Exercise is commonly given as advice to relieve stress and improve one’s mental health and well-being.
In today’s blog post, however, I’ll be talking about how Psychotherapy instead, supports you in relieving stress to improve your mental health.
Clearly, there are many research studies proving exercise makes a difference to your mental health, so this blog post isn’t looking to knock exercise.
But instead, seeks to do the opposite, making the case seeking Psychotherapy is just as important as a way of relieving stress and improving one’s mental health as exercise is.
Therefore, believing Psychotherapy is to be used in conjunction with exercise, along with other methods for improving one’s mental health and well-being, which you can find out about more here.
Speaking from experience, before seeking Psychotherapy, I ruminated a lot and I mean a lot.
So when I did act on the advice to exercise to improve my mental health, it didn’t work, because if you go to the gym and you’re still ruminating on what’s happened in the past or how unworthy (i.e not good enough) you feel and all you do not have in your life, but want, you’re not going to feel any better than before you started exercising.
Not to mention, when you stop the exercise, yes perhaps you’ll feel better for a little while, but eventually, what you were thinking and feeling before the exercise, will resurface at some point, making exercise a temporary solution.
This, as I mention in my blog post ‘How to renovate your life with the support of a Psychotherapist‘, is because these are thoughts and memories you need to process and until you do with the support of a Psychotherapist, they’ll keep resurfacing and nagging you.
Therefore, what made Psychotherapy so effective for me was the following three benefits.
p.s.You might also find my blog post 3 powerful tools and practices that transformed my life helpful so don’t forget to check it out too.
1) A need for connection
In Daniel Goleman’s New York Bestselling book ‘Social Intelligence: The New Science of Human Relationships‘, he shows how human beings have a hardwired need for connection.
As someone who experiences social anxiety, I often avoided interactions with others as I told myself I didn’t enjoy them, believing I was happier alone and was okay not speaking to anyone.
However, in seeing a Psychotherapist, I saw how this just wasn’t true and realised my mind created this story so I could protect myself from getting hurt.
In the same way, Brene Brown discusses in her Tedx talk ‘The power of vulnerability’, regarding armouring up to avoid showing any form of vulnerability due to believing it was weak.
Psychotherapy, however, supported me in seeing my need for connection in giving me the space to share my most intimate thoughts and feelings with someone; thoughts, feelings and memories I’d never felt I could share with anyone before.
Therefore, making me happier and more excited about life.
2) A concern shared is a concern halved
The saying a ‘concern shared is a concerned halved’ (also known as co-regulation in the therapeutic space), isn’t only a cliche, but a clear benefit of Psychotherapy in supporting you to relieve stress and improve your mental health.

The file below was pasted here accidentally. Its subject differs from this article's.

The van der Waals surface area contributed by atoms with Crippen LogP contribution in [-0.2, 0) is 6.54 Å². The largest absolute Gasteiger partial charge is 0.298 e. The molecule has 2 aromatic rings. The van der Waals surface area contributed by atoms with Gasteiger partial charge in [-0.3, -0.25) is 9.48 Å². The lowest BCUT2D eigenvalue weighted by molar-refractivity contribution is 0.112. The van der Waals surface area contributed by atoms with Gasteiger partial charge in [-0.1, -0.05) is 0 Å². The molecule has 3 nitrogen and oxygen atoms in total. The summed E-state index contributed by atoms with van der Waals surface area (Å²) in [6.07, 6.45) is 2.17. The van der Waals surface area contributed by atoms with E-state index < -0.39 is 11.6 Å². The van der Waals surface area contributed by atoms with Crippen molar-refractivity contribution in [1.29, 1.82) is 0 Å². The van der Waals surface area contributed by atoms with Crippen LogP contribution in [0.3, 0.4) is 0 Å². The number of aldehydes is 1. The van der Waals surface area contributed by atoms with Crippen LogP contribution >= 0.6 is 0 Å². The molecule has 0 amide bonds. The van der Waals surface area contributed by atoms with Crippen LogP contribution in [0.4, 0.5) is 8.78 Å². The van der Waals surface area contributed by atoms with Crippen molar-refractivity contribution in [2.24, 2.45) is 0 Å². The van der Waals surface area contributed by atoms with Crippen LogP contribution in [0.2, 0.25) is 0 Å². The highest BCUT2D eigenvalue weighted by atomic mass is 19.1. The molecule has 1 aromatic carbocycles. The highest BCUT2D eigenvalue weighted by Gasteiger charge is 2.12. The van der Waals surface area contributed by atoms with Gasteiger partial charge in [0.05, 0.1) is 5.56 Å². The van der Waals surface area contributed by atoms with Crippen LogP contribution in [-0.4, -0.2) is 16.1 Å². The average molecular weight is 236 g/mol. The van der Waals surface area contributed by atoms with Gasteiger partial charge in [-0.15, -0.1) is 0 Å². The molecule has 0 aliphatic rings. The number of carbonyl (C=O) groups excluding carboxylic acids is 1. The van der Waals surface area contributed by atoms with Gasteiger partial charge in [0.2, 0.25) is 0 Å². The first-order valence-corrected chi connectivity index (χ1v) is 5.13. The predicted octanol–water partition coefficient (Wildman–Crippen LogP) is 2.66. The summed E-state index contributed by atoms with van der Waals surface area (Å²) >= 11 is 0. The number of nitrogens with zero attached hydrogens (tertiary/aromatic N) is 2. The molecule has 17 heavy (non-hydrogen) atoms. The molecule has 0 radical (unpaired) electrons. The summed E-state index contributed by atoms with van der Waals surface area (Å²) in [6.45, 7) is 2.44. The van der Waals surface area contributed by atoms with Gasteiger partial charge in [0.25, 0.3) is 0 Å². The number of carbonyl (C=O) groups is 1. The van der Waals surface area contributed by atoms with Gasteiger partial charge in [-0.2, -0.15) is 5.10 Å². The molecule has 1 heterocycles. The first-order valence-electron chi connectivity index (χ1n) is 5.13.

As I discuss in my blog post 3 ways Psychotherapy can support you, I learnt growing up to cope with my thoughts, feelings and experiences by bottling, hiding and avoiding them for fear of being ridiculed.
This meant I had also grown accustomed to what is known in the therapeutic space as self-regulation, which makes it more challenging to regulate your emotions.
The act of coregulation (as with our need for connection), therefore, supported me in feeling happier, relieved and excited about life, as I was able to share what I had been holding onto and keeping to myself, for so long.
Therefore, showing me exactly how co-regulation (inside and outside the therapy room) supports you in relieving stress and improving your mental health.
3) Understanding and acceptance
The understanding and acceptance I received in response to my vulnerable disclosures, further supported me in improving my stress levels and mental health.
This is because the more understanding and acceptance I was given from my Psychotherapist, the more understanding and acceptance I was able to give myself.
Therefore, helping me to feel better about the decisions I had made in the past and was making at present so I no longer needed to regret any of my decisions.
Talking is good
Lastly, in having someone I could trust to share my thoughts, feelings and experiences with weekly, I realised talking is good (and exciting), when you’re learning something new about how you, others and ultimately, how life works.
Psychotherapy, therefore, supports you in relieving your stress and improving your mental health in three ways:
- Fulfilling your need for connection
- Allowing you to share your concerns so they’re not as much of a burden to you; and
- Providing you with understanding and acceptance
As a result, leaving you feeling happier, more excited about life and relieved to have somebody who you can be 100% yourself with.
If you resonate with any of the above and believe you would also benefit from seeking a Psychotherapist, speak to your GP (if based in the UK) and ask them to provide you with a list of practices in your area.
Thanks for reading my post and now I would love to hear from you.
In the comments section below, let me know what’s the cause of your stress currently.